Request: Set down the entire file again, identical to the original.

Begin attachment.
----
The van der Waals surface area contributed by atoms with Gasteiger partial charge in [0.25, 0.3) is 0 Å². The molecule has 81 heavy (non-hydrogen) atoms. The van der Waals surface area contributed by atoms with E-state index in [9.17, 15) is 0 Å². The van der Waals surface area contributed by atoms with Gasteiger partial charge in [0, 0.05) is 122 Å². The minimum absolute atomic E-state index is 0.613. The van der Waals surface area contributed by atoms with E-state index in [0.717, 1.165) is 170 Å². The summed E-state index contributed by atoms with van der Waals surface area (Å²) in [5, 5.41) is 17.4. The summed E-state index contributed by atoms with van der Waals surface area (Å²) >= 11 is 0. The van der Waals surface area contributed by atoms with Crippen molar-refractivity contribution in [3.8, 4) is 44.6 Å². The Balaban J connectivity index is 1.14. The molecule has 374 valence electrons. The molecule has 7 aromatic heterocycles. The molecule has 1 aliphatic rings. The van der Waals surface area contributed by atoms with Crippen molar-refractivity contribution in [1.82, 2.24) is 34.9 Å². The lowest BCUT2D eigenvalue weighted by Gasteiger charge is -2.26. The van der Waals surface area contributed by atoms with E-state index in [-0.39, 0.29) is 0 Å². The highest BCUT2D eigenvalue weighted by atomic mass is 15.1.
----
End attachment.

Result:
The van der Waals surface area contributed by atoms with Gasteiger partial charge in [0.25, 0.3) is 0 Å². The molecule has 81 heavy (non-hydrogen) atoms. The van der Waals surface area contributed by atoms with E-state index in [9.17, 15) is 0 Å². The van der Waals surface area contributed by atoms with Gasteiger partial charge in [0, 0.05) is 122 Å². The minimum absolute atomic E-state index is 0.613. The van der Waals surface area contributed by atoms with E-state index in [0.717, 1.165) is 170 Å². The summed E-state index contributed by atoms with van der Waals surface area (Å²) in [5, 5.41) is 17.4. The summed E-state index contributed by atoms with van der Waals surface area (Å²) >= 11 is 0. The van der Waals surface area contributed by atoms with Crippen molar-refractivity contribution in [3.8, 4) is 44.6 Å². The Balaban J connectivity index is 1.14. The molecule has 374 valence electrons. The molecule has 7 aromatic heterocycles. The molecule has 1 aliphatic rings. The van der Waals surface area contributed by atoms with Crippen molar-refractivity contribution in [1.82, 2.24) is 34.9 Å². The lowest BCUT2D eigenvalue weighted by Gasteiger charge is -2.26. The van der Waals surface area contributed by atoms with E-state index in [-0.39, 0.29) is 0 Å². The highest BCUT2D eigenvalue weighted by atomic mass is 15.1.